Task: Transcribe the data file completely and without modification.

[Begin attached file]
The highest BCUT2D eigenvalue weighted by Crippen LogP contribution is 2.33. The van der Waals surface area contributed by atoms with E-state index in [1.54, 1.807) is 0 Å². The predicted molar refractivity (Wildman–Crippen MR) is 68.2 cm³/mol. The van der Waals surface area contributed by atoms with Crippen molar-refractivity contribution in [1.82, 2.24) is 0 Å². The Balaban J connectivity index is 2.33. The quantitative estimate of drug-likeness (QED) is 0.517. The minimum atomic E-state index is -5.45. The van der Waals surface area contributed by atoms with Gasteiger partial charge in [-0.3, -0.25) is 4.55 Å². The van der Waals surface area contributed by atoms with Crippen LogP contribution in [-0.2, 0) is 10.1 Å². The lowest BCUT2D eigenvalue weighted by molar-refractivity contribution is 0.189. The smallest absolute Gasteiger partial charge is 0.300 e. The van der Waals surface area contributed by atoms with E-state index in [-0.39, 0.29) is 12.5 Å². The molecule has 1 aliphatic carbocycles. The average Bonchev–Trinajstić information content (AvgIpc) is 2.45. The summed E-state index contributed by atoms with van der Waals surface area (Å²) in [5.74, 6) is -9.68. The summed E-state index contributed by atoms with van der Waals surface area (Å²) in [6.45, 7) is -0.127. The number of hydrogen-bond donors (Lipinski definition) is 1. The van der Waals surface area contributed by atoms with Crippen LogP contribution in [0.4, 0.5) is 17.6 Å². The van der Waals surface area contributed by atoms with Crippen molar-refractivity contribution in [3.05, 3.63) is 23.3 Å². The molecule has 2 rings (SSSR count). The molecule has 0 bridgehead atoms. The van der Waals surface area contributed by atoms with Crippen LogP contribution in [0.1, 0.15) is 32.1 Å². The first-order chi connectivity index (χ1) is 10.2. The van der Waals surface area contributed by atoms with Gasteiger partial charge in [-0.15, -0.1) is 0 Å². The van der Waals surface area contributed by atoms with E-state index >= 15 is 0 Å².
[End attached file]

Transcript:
The highest BCUT2D eigenvalue weighted by Crippen LogP contribution is 2.33. The van der Waals surface area contributed by atoms with E-state index in [1.54, 1.807) is 0 Å². The predicted molar refractivity (Wildman–Crippen MR) is 68.2 cm³/mol. The van der Waals surface area contributed by atoms with Crippen molar-refractivity contribution in [1.82, 2.24) is 0 Å². The Balaban J connectivity index is 2.33. The quantitative estimate of drug-likeness (QED) is 0.517. The minimum atomic E-state index is -5.45. The van der Waals surface area contributed by atoms with Gasteiger partial charge in [-0.3, -0.25) is 4.55 Å². The van der Waals surface area contributed by atoms with Crippen LogP contribution in [-0.2, 0) is 10.1 Å². The lowest BCUT2D eigenvalue weighted by molar-refractivity contribution is 0.189. The smallest absolute Gasteiger partial charge is 0.300 e. The van der Waals surface area contributed by atoms with E-state index in [-0.39, 0.29) is 12.5 Å². The molecule has 1 aliphatic carbocycles. The average Bonchev–Trinajstić information content (AvgIpc) is 2.45. The summed E-state index contributed by atoms with van der Waals surface area (Å²) in [5.74, 6) is -9.68. The summed E-state index contributed by atoms with van der Waals surface area (Å²) in [6.45, 7) is -0.127. The number of hydrogen-bond donors (Lipinski definition) is 1. The van der Waals surface area contributed by atoms with Crippen LogP contribution in [0.4, 0.5) is 17.6 Å². The van der Waals surface area contributed by atoms with Crippen molar-refractivity contribution in [3.05, 3.63) is 23.3 Å². The molecule has 2 rings (SSSR count). The molecule has 0 bridgehead atoms. The van der Waals surface area contributed by atoms with Crippen LogP contribution in [0.1, 0.15) is 32.1 Å². The first-order chi connectivity index (χ1) is 10.2. The van der Waals surface area contributed by atoms with Gasteiger partial charge in [-0.15, -0.1) is 0 Å². The van der Waals surface area contributed by atoms with E-state index >= 15 is 0 Å².